One of California's rarest plants was nearly wiped out of existence when Marin County workers used a backhoe to clear a plugged roadside drain in the species' sole habitat.
MARSHALL, Calif. One of California's rarest plants was nearly wiped out of existence when Marin County workers used a backhoe to clear a plugged roadside drain in the species' sole habitat.
The Baker's larkspur, a purplish plant that blooms April through May and grows up to 2 feet tall, is found in only one place in the world: near a a drain along the Marshall-Petaluma Road in western Marin County.
Last October, heavy rain pushed debris down a hillside into the culvert, backing it up and flooding the road.
When county crews came out to clear the roadside drain with the backhoe, they cut into the hillside at the exact spot where most of the Baker's larkspur were growing. Within minutes, the population of 100 plants was reduced to five.
"They had to clear it, but a little bit of notice would have been nice," Doreen Smith of the Marin Native Plant Society told the Marin Independent Journal. "We could have got in there and saved the plants. Now we have only five left. This is the very rarest plant in Marin, if not the world."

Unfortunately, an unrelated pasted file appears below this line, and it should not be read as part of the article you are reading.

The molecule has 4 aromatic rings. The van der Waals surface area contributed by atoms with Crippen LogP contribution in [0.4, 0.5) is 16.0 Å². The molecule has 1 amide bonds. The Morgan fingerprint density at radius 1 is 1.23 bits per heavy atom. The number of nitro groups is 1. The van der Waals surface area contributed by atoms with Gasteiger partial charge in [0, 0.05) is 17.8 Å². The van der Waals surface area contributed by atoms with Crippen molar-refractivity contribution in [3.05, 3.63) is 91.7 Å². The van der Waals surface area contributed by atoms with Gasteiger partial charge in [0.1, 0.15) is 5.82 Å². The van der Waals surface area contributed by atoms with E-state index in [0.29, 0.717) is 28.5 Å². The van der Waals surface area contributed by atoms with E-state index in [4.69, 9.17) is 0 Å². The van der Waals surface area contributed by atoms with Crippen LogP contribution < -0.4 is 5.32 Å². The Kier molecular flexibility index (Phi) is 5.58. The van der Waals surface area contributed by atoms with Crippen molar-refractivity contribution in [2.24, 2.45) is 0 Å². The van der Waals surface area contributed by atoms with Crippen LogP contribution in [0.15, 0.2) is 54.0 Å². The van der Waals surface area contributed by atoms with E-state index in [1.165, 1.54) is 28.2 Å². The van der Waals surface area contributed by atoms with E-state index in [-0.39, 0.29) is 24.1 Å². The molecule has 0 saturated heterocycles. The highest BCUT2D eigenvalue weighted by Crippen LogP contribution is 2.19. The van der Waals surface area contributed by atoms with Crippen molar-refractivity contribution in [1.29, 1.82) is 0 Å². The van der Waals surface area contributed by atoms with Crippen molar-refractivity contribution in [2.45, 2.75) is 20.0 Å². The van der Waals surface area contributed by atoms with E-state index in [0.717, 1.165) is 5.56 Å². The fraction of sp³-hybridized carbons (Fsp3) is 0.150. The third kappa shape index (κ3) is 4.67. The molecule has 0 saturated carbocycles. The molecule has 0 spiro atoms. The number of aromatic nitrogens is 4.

County officials said they didn't intend to harm the plant but had little choice but to clear the plugged drain, given the emergency.
Although a 200-foot stretch of the hillside was marked to alert county crews not to cut the Baker's larkspur, the backhoe crew didn't know the exact location of the plants, said road maintenance supervisor Pete Maendle.
"The crews knew the area was sensitive, but it was an emergency situation," Maendle said. "When storms come you don't have time to make plans. It's unfortunate that this happened."
Members of the Marin Native Plant Society, Marin County Public Works Department, U.S. Fish and Wildlife Service, state Department of Fish and Game met Tuesday to discuss the fate of the plant and how to better protect it. The group went to the hillside to search for seedlings, but didn't find any.
There is a plan to grow the plant in less precarious areas, but attempts to move native plants and grow them elsewhere fail 90 percent of the time, said state biologist Gene Cooley.
The Baker's larkspur is one of two endangered plants wildlife officials want to protect by designating 4,400 acres in Marin and Sonoma counties as critical habitat. The other plant, the yellow larkspur, is found near Tomales and north of Dillon Beach.
Source: Associated Press